Music from l'universe

The secret music of the universe

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Does the universe play music? Is the cosmos an orchestra where each particle plays its own score? Or would there be only one string, vibrating like a violin? This vision of a harmonic universe, which, like the orchestra before the curtain, offers us a marvellous cacophony, is the one Jean-Philippe Uzan proposes in his latest book The Secret Harmony of the Universe. A stroll between astrophysics, astronomy, history, mathematics and music. When art and science come together for the best.
 
Jean-Philippe Uzan is an astrophysicist at the Paris Institute of Astrophysics. But he is also a musician. His passion is to set to music, in the company of composers, the movements of the universe. His latest book is a walk through the history of science and this millennial quest for world harmony.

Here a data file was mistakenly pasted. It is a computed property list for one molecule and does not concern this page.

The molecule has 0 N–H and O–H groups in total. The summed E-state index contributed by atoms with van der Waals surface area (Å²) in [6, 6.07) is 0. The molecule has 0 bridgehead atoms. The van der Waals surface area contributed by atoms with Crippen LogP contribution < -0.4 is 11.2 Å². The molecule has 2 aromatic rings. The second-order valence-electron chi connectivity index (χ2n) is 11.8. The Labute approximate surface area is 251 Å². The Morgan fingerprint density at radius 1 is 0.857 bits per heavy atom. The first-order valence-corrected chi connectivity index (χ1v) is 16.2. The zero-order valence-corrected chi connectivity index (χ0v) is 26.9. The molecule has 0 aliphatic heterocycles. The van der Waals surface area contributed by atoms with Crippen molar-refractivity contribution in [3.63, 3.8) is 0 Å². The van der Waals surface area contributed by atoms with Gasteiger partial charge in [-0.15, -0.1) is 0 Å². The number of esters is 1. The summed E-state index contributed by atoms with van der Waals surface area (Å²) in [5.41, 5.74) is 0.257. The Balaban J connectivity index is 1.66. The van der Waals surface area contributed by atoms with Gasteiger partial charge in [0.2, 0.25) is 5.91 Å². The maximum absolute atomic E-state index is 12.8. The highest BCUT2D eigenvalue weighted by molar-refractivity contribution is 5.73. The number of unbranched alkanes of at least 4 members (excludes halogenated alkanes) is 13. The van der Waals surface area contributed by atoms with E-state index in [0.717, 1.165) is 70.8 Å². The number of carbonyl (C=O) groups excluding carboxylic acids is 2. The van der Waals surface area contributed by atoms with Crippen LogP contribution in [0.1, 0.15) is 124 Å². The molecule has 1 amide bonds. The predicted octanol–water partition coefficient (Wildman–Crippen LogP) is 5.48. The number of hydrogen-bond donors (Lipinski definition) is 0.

Do the sounds of the cosmos exist? One of the first to ask this question was Pythagoras. Legend has it that in the 6th century B.C.E., while walking through the blacksmith's district on his island of Samos, he observed the diversity of sounds produced by hammers and anvils. The sounds varied according to the size and shape of the instruments. Back home, Pythagoras set out to carefully observe the taut string of a lute. He discovered that by plucking the string two-thirds and three-quarters of the way, harmonious chords could be achieved. In the middle of the string was the octave, which at the time was called the tuning fork. As Arthur Koestler sums up, "The octave was the octave of the string. Pythagoras transforms noise into information ». The links discovered by the famous Greek mathematician between musical harmony and numbers will lead him to unexpected horizons.